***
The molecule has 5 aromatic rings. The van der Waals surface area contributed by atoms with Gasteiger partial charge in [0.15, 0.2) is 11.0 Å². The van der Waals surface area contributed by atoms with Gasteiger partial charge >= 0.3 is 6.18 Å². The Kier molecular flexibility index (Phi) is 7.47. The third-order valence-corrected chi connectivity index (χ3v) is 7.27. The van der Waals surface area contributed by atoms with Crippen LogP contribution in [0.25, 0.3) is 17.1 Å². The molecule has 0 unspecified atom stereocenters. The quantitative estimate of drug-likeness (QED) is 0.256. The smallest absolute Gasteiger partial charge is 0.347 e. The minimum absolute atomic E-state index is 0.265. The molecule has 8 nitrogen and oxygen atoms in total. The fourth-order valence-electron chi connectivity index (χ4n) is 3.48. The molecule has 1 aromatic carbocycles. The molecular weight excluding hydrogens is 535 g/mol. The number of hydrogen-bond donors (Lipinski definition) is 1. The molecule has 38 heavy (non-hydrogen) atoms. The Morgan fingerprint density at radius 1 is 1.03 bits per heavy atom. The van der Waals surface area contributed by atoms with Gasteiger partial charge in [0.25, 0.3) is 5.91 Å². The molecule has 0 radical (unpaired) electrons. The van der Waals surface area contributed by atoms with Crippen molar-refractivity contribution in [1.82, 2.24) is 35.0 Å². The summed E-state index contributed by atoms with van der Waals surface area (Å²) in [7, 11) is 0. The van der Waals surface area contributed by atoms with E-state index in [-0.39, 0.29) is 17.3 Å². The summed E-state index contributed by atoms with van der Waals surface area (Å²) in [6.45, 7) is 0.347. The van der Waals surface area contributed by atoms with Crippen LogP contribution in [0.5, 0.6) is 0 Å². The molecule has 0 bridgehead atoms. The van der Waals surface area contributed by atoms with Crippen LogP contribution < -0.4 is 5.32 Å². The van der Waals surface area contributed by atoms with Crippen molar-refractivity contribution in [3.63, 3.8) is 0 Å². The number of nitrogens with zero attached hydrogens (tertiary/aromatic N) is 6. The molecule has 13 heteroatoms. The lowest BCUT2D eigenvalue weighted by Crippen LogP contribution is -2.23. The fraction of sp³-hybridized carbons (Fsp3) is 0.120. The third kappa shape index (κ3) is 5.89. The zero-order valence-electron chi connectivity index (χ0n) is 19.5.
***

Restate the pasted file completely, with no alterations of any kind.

The molecule has 5 aromatic rings. The van der Waals surface area contributed by atoms with Gasteiger partial charge in [0.15, 0.2) is 11.0 Å². The van der Waals surface area contributed by atoms with Gasteiger partial charge >= 0.3 is 6.18 Å². The Kier molecular flexibility index (Phi) is 7.47. The third-order valence-corrected chi connectivity index (χ3v) is 7.27. The van der Waals surface area contributed by atoms with Crippen LogP contribution in [0.25, 0.3) is 17.1 Å². The molecule has 0 unspecified atom stereocenters. The quantitative estimate of drug-likeness (QED) is 0.256. The smallest absolute Gasteiger partial charge is 0.347 e. The minimum absolute atomic E-state index is 0.265. The molecule has 8 nitrogen and oxygen atoms in total. The fourth-order valence-electron chi connectivity index (χ4n) is 3.48. The molecule has 1 aromatic carbocycles. The molecular weight excluding hydrogens is 535 g/mol. The number of hydrogen-bond donors (Lipinski definition) is 1. The molecule has 38 heavy (non-hydrogen) atoms. The Morgan fingerprint density at radius 1 is 1.03 bits per heavy atom. The van der Waals surface area contributed by atoms with Gasteiger partial charge in [0.25, 0.3) is 5.91 Å². The molecule has 0 radical (unpaired) electrons. The van der Waals surface area contributed by atoms with Crippen molar-refractivity contribution in [1.82, 2.24) is 35.0 Å². The summed E-state index contributed by atoms with van der Waals surface area (Å²) in [7, 11) is 0. The van der Waals surface area contributed by atoms with E-state index in [-0.39, 0.29) is 17.3 Å². The summed E-state index contributed by atoms with van der Waals surface area (Å²) in [6.45, 7) is 0.347. The van der Waals surface area contributed by atoms with Crippen LogP contribution in [0.5, 0.6) is 0 Å². The molecule has 0 bridgehead atoms. The van der Waals surface area contributed by atoms with Crippen LogP contribution < -0.4 is 5.32 Å². The van der Waals surface area contributed by atoms with Crippen molar-refractivity contribution in [3.63, 3.8) is 0 Å². The number of nitrogens with zero attached hydrogens (tertiary/aromatic N) is 6. The molecule has 13 heteroatoms. The lowest BCUT2D eigenvalue weighted by Crippen LogP contribution is -2.23. The fraction of sp³-hybridized carbons (Fsp3) is 0.120. The third kappa shape index (κ3) is 5.89. The zero-order valence-electron chi connectivity index (χ0n) is 19.5.